We’re entitled not to be deprived of our property without due process of law, both under the TN constitution and the federal constitution, and nobody cares. – John Miles, Union City Attorney
May 17, 2012
There’s a state law in Tennessee that allows police to keep large amounts of cash from routine stops if they suspect it’s going to be used for drug trafficking. If the money’s owner doesn’t seek legal recourse to get their money back, the agency gets to keep it.
Nashville’s News Channel 5 has, for over a year now, been conducting an investigation into the practice, and what they’ve uncovered is utterly appalling.
According to laws, police don’t even have to file charges on the motorist to be able to seize the cash. The law has multiple police agencies competing for the money they can steal from motorists, sometimes causing conflicts between two agencies.
Take a look at this report where they interview officer Larry Bates, the cop that stole $22,000 from New Jersey driver George Reby. The driver told the officer he had a large sum of cash on him to purchase a vehicle, a statement which officer Bates conveniently left out of his police report.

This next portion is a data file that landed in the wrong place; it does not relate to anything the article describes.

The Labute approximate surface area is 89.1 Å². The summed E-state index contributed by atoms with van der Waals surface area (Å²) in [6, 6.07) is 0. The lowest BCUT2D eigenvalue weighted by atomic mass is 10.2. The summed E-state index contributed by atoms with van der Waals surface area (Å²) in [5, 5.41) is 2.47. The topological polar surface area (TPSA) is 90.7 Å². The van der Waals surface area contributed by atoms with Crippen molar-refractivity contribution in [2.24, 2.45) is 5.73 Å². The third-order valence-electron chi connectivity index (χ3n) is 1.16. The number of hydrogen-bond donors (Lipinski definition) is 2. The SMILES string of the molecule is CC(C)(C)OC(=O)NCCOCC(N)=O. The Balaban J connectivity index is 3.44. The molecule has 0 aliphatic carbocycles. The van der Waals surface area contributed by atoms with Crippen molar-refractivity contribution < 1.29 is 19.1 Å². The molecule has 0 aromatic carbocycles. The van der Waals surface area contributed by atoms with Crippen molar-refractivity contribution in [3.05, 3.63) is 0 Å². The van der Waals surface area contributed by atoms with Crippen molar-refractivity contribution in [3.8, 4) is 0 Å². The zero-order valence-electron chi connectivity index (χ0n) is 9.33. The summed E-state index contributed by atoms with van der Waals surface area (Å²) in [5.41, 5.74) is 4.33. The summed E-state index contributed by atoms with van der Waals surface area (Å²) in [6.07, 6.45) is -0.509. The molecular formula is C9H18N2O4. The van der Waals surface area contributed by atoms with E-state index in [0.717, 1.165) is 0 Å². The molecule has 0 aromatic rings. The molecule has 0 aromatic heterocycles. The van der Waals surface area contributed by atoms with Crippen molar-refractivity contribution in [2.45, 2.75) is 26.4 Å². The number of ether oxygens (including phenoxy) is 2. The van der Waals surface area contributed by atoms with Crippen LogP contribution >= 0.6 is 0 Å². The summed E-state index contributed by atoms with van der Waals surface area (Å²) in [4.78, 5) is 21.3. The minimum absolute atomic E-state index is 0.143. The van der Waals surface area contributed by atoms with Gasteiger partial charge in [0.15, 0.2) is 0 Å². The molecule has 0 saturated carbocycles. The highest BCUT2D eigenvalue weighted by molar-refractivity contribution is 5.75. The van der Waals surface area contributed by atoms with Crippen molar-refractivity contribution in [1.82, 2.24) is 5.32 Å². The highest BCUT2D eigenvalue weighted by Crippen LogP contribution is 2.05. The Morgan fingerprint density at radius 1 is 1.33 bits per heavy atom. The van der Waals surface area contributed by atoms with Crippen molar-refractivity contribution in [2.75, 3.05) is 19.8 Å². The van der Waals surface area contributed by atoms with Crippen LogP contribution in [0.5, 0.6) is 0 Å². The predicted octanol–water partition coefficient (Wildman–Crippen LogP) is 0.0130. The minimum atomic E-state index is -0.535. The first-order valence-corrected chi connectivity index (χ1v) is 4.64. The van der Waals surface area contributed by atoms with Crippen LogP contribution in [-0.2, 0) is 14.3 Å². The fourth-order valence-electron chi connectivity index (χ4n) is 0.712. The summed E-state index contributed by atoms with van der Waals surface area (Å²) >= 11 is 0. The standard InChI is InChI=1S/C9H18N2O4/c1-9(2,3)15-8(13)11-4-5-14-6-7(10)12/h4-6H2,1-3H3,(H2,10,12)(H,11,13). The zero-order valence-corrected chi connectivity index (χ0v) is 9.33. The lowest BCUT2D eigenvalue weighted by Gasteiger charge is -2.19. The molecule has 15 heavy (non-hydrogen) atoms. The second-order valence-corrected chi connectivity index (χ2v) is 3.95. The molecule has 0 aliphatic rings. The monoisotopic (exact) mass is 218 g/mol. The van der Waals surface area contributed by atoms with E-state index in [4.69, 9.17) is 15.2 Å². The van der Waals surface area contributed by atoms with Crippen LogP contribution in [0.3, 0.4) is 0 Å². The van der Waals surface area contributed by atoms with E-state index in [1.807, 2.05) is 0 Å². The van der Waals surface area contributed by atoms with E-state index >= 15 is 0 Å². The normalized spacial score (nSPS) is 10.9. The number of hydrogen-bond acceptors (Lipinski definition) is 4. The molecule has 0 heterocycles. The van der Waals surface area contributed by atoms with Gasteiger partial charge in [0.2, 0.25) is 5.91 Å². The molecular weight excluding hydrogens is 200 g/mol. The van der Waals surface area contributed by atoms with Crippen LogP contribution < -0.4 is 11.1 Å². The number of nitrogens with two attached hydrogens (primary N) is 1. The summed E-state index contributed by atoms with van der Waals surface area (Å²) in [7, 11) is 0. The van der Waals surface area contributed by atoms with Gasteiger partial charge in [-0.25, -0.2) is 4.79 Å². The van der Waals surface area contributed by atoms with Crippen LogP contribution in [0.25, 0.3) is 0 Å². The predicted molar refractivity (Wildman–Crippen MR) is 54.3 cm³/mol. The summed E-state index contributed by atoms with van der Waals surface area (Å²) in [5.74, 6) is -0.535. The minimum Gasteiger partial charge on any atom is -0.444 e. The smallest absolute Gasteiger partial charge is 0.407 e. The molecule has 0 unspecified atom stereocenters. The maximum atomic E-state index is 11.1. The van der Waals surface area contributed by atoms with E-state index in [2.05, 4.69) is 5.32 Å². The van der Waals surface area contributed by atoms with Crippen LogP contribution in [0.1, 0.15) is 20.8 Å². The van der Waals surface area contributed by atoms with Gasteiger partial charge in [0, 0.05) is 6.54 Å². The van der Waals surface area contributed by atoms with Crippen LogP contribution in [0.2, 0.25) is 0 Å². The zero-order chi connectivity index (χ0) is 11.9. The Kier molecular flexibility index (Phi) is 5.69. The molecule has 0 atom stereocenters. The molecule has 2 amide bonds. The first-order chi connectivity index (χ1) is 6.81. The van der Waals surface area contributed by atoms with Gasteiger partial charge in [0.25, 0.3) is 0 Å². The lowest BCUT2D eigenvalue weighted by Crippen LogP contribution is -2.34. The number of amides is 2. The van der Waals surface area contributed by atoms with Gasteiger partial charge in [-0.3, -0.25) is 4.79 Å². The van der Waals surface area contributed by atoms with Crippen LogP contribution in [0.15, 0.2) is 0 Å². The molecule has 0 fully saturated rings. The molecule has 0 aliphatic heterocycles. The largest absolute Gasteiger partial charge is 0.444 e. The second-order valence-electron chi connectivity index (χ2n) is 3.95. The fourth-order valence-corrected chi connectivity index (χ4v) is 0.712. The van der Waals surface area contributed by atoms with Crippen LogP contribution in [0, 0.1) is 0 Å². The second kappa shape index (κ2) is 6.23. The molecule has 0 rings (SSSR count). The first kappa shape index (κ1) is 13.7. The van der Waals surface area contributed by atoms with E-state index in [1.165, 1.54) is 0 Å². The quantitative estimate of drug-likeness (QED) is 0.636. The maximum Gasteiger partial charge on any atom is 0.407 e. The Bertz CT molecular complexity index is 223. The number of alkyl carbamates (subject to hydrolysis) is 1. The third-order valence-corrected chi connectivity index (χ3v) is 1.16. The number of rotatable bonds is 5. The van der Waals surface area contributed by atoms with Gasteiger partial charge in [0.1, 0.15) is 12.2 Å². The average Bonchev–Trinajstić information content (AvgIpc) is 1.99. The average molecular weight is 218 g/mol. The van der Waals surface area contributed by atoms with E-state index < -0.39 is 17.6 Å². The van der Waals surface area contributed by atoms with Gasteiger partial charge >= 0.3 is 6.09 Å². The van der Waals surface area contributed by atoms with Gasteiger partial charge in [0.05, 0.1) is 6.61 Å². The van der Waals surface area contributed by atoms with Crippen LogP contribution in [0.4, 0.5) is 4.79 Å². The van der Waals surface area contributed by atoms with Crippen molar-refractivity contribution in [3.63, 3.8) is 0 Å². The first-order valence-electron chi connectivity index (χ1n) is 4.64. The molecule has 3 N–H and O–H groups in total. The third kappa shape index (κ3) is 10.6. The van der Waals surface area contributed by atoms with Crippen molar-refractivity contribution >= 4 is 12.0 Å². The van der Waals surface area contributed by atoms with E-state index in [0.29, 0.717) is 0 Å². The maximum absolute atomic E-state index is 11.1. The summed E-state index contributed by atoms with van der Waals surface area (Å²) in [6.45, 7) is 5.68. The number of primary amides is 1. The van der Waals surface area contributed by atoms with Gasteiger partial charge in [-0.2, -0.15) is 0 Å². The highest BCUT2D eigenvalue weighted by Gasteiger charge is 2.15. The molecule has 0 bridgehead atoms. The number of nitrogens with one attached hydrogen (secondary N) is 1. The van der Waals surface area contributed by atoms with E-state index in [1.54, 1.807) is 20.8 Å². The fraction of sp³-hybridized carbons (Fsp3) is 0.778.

In a 2011 report put out by News 5, they dissect the laws that supposedly let officers pull drivers over looking for cash.
According to the first video, after Reby filed an appeal and News 5 shone the spotlight on the criminal practice, the state agreed to give Reby his money back, sans an apology.
So I guess the moral of this story is: don’t drive through Tennessee with large amounts of cash on you, unless you want to be shaken down in a highway robbery by the very people that are sworn to protect you.